MELANIE HODGDON: Recently, I was working with the owner of a roofing and siding company who was in the process of switching from running his crew to running his business. Complicating the challenge of naming a supervisor who was both technically competent and a good manager was the problem of seniority.
I had no idea how highly valued seniority could be until I worked with a company for which I had to put together a job assignment board. On the board, I listed the employees alphabetically, which seemed logical to me, but the owner took one look and said, “Oh, that will never work. The boys will be offended.” I soon learned that every employee list had to be arranged by date of hire, with the most recent hire at the bottom.
For the roofing company, this attitude toward seniority meant that, unless an internal candidate for supervisor also happened to have been with the company longest, he would likely be perceived to have been unfairly promoted. Seniority issues can only be overcome by someone who demonstrates extraordinary technical skills or who has exceptionally strong management and leadership skills. Anyone in between will face an uphill climb to acceptance by the crew.
You may not be able to avoid this problem altogether, but you can make for a smoother transition. Give your crew some advance notice about your plans to hire someone to replace you in the field, and make sure the crew understands that this person’s job is not just technical but includes paperwork and communication with the office and perhaps the homeowner.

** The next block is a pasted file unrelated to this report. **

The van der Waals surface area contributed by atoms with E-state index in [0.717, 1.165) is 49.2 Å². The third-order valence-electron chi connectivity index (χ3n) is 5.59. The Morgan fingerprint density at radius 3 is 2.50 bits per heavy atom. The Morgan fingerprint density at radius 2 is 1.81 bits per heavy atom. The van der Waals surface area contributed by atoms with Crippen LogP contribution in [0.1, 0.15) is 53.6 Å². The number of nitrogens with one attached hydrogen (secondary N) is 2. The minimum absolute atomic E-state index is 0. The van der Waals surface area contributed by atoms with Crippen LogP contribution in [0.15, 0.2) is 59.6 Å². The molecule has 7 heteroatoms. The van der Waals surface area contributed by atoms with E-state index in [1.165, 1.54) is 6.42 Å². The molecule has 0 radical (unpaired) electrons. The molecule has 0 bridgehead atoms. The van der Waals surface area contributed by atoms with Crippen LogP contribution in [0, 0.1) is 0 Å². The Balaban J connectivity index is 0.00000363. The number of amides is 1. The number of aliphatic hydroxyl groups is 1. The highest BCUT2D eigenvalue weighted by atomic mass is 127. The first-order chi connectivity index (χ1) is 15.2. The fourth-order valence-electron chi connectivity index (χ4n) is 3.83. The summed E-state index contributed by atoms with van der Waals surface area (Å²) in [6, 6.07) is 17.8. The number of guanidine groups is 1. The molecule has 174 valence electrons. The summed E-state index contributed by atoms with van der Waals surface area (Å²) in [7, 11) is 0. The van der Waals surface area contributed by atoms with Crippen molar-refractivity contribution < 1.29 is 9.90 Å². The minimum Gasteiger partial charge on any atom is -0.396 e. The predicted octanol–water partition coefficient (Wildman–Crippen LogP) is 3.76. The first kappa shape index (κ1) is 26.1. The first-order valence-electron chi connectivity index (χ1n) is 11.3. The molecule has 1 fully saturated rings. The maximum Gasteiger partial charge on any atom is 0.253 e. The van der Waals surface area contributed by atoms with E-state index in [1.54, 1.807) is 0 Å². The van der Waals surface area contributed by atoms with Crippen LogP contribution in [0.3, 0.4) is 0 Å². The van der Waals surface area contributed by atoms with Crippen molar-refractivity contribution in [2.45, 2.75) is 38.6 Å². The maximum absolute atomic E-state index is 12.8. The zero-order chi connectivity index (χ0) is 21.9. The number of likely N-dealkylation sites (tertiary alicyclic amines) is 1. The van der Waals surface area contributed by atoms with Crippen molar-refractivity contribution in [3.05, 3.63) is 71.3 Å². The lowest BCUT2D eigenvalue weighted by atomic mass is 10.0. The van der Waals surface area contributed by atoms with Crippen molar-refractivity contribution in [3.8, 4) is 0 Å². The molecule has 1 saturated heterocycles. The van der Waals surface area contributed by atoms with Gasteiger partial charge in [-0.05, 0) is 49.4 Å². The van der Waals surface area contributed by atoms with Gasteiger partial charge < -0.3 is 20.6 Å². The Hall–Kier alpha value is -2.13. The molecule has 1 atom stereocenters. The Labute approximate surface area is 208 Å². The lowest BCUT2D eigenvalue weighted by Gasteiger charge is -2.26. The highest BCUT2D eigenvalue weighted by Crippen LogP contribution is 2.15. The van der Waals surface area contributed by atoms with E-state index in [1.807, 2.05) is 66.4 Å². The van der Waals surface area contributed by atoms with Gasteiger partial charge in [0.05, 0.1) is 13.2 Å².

Melanie Hodgdon, owner of Business Systems Management, works with clients to generate realistic solutions that reflect the resources and style of their companies.
TIM FALLER: The move from field to office represents a shift from leadership by example to leadership from afar. In the best scenario, the business owner has time to transfer responsibility in increments through side-by-side on-the-job training. If time is short, next best is to put into place the person who is best-suited for the job of managing the crew. This is almost never the best technical person on the crew; but, unfortunately, promoting someone who has people skills and leadership potential but no technical skills is equally disastrous.
The best person for the job is someone who has both good leadership skills and good tech skills. Having both types of skills is more important to winning over the team than being “the best” at either.
Even with the right person, however, several negative consequences are inevitable.Productivity will temporarily drop because when the owner leaves, his authority leaves with him. Until his replacement earns the full respect of the crew, the job will not progress as smoothly as it once did. Alternatively, if the owner promotes someone from within but neglects to replace that person with a new hire, that means one less person working the job.Change creates dissatisfaction. In many cases, it will be “my best guy” who becomes unhappy and leaves for greener pastures. In my experience, though, the company will recover and often may fare better than before.There is no foolproof method. Success sometimes comes through trial and error. That argues for making this kind of change when there is time to go through several people before finding the right fit.
Tim Faller is president of Field Training Services, in Westerly, R.I., and is author of The Lead Carpenter Handbook.